With this in mind the Homegrown Revolution test kitchen will be experimenting with quick breads in the next few months and presenting the results. Today’s quick bread experiment, we are happy to report, was very successful–Whole Wheat Walnut Bread from the book Country Wisdom & Know How.

3/4 cup unbleached flour
1 1/2 cups whole wheat flour
2 1/2 teaspoons baking powder
1 teaspoon baking soda
1/2 cup brown sugar, lightly packed [note: SurviveLA recommends reducing or eliminating the sugar–this recipe is a bit too sweet for our tastes]
1 cup walnuts, coarsely broken
3 tablespoons vegetable oil
1 1/2 cups buttermilk

Combine all the dry ingredients. Mix the buttermilk and the vegetable oil in a separate boil. Mix the liquid and dry ingredients together just enough to make sure they are combined. With all quick breads you should minimize the amount of mixing. Bake at 350º until a knife inserted into the bread comes out dry. Cooking times will vary depending on the size of the pan you use.

We invite Homegrown Revolution readers to submit their own bread recipes.

Revolutionary Rusks

Today Root Simple is proud to present a contribution (and amazing photo!) from photographer, velolutionary, and Culver-Town homesteader Elon Schoenholz:

Rusks are sturdy biscuits of Dutch South African origin, slightly sweetened and heartily nonperishable. Like biscotti, they’re double-baked, dry and crunchy; unlike the chocolate-dipped and plastic-wrapped crap on the counter at Starbucks, however, homemade rusks are practical, nourishing and inexpensive. The version we prefer, with chopped almonds, is subtly delicious. Stored in an airtight container, rusks are good to eat for 2-3 weeks. We enjoy dipping them in our coffee. Also, they’re great cycling snacks because you can throw them in a jersey pocket; they’re good all day without refrigeration; and they provide a quick simple-carb fix, as well as protein and complex carbs.

The recipe we use is from the “Sundays at Moosewood Restaurant: Ethnic and Regional Recipes From the Cooks at the Legendary Restaurant

To make the most of your time and maximize energy efficiency, bake two batches and stack them all up together for the 12-hour dry-a-thon following the initial 25-minute bake. You’ll end up with about 20 pieces from a single batch, and they go pretty fast. While rusks historically were created as hot-weather food, baking them during the winter is more pleasant because you end up having the oven on all day or night.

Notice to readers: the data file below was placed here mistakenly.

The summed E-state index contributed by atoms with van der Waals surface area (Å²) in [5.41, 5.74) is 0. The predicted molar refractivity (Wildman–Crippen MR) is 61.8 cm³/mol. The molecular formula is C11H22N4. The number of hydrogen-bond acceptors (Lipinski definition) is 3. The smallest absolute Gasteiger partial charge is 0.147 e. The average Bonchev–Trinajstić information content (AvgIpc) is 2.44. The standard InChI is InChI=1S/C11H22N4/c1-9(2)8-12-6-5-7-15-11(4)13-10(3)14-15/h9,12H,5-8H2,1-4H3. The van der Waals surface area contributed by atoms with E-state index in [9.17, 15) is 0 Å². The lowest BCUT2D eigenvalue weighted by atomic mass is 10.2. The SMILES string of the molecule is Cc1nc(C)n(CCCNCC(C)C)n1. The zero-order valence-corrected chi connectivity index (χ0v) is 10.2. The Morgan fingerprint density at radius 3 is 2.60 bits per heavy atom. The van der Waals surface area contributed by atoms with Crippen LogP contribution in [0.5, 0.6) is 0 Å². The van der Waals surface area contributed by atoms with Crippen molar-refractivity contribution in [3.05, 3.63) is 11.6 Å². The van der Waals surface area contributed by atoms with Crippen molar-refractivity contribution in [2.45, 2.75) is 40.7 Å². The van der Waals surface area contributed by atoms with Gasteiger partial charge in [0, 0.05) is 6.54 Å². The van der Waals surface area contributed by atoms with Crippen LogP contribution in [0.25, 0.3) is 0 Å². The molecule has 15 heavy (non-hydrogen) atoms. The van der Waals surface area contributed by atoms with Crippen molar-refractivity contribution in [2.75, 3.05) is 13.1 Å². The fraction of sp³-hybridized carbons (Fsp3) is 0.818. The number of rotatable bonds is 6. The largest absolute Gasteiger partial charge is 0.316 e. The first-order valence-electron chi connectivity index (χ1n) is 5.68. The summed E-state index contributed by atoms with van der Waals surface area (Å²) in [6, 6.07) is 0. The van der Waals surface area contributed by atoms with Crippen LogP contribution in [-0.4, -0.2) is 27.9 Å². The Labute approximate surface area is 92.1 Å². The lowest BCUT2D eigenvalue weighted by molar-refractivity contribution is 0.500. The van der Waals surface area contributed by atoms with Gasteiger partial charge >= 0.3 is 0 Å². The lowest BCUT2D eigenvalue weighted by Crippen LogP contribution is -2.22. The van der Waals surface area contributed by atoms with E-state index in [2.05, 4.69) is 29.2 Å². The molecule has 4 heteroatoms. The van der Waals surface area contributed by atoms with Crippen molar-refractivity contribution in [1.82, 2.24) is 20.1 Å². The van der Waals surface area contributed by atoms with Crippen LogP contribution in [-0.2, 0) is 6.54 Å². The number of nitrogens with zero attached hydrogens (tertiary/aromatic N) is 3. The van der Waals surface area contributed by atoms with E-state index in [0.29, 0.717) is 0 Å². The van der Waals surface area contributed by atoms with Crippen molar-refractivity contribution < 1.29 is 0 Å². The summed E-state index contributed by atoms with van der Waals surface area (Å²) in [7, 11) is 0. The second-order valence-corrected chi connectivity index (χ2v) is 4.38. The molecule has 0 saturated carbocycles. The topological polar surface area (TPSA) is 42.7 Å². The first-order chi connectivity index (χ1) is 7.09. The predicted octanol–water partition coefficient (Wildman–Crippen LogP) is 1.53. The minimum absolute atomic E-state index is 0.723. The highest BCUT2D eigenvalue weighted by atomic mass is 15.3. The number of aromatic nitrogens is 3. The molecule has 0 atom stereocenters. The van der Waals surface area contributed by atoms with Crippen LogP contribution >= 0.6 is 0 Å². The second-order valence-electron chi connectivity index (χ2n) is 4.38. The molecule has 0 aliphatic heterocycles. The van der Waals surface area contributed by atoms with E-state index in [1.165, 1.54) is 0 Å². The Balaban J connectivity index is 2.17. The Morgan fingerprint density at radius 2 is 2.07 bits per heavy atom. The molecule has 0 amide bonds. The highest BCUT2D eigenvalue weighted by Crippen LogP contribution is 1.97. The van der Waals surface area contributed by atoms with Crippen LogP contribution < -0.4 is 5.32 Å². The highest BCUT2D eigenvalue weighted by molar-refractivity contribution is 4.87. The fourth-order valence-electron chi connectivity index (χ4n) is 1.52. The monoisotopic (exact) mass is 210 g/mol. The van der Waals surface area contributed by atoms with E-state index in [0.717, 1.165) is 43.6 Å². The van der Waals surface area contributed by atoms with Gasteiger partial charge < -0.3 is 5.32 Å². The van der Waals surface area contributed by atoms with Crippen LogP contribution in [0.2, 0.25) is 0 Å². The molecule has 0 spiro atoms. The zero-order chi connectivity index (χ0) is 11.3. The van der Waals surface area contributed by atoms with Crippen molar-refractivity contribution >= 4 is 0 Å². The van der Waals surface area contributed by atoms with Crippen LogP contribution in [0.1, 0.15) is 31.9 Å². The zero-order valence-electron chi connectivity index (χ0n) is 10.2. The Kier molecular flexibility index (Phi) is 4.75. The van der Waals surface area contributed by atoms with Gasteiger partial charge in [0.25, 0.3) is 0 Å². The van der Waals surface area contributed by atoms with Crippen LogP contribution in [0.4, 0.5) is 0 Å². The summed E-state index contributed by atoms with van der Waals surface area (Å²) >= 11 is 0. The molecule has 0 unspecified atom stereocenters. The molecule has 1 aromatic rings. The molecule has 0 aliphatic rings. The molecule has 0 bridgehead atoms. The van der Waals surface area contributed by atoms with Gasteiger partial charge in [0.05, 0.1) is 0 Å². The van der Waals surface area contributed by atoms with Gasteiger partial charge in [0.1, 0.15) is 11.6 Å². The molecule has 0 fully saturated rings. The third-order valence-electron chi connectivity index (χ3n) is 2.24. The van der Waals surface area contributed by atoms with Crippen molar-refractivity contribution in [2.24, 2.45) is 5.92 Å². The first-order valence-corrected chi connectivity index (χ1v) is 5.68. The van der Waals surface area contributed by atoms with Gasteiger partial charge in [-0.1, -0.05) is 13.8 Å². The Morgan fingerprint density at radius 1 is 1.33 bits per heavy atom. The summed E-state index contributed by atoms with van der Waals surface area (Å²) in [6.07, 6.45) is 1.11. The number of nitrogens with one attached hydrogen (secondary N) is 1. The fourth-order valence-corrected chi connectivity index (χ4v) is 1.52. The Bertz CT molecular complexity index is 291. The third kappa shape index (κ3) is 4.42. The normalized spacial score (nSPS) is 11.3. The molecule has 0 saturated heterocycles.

Recipe:
Dry ingredients
2 cups unbleached white flour
2 cups whole wheat bread flour (the recipe calls for coarsely ground whole wheat flour but we use all-purpose whole wheat flour and then add 2 tablespoons wheat germ and 2 tablespoons ground flax seed)
1/3 cup sugar
½ teaspoon salt
2 teaspoons baking powder
1 cup chopped almonds

Wet ingredients
½ cup melted butter
2 eggs
¾ cup buttermilk
2 teaspoons pure vanilla
2 teaspoons pure almond extract

preheat oven to 400º
In a large mixing bowl, mix the dry ingredients
In another mixing bowl, mix the wet ingredients
Pour the wet into the dry and stir until you have a soft dough
Turn the dough onto a well-floured surface and roll or pat it to a ½-inch thickness
Cut the dough into 2×4-inch rectangles
Bake about an inch and half to 2 inches apart on buttered (parchment paper will work, too) baking sheets for 25 minutes
After you’re finished baking the rusks, pile them up pyramid-style on a baking sheet, throw them in the oven, turn the dial to 200º and come back in 12 hours

Pointers for first-time bakers:

  • Mix the dry ingredients, then the wet, and then mix them together.
  • Make sure to mix the wet and dry ingredients well, but once you combine wet and dry, don’t overmix or the dough can become tough.
  • Pour the vanilla and almond extracts into the butter first and then add the butter to the rest of the wet ingredients, as the fat will encase and preserve the flavor.
  • When rolling out the dough, use flour on the rolling pin and on the dough to prevent sticking.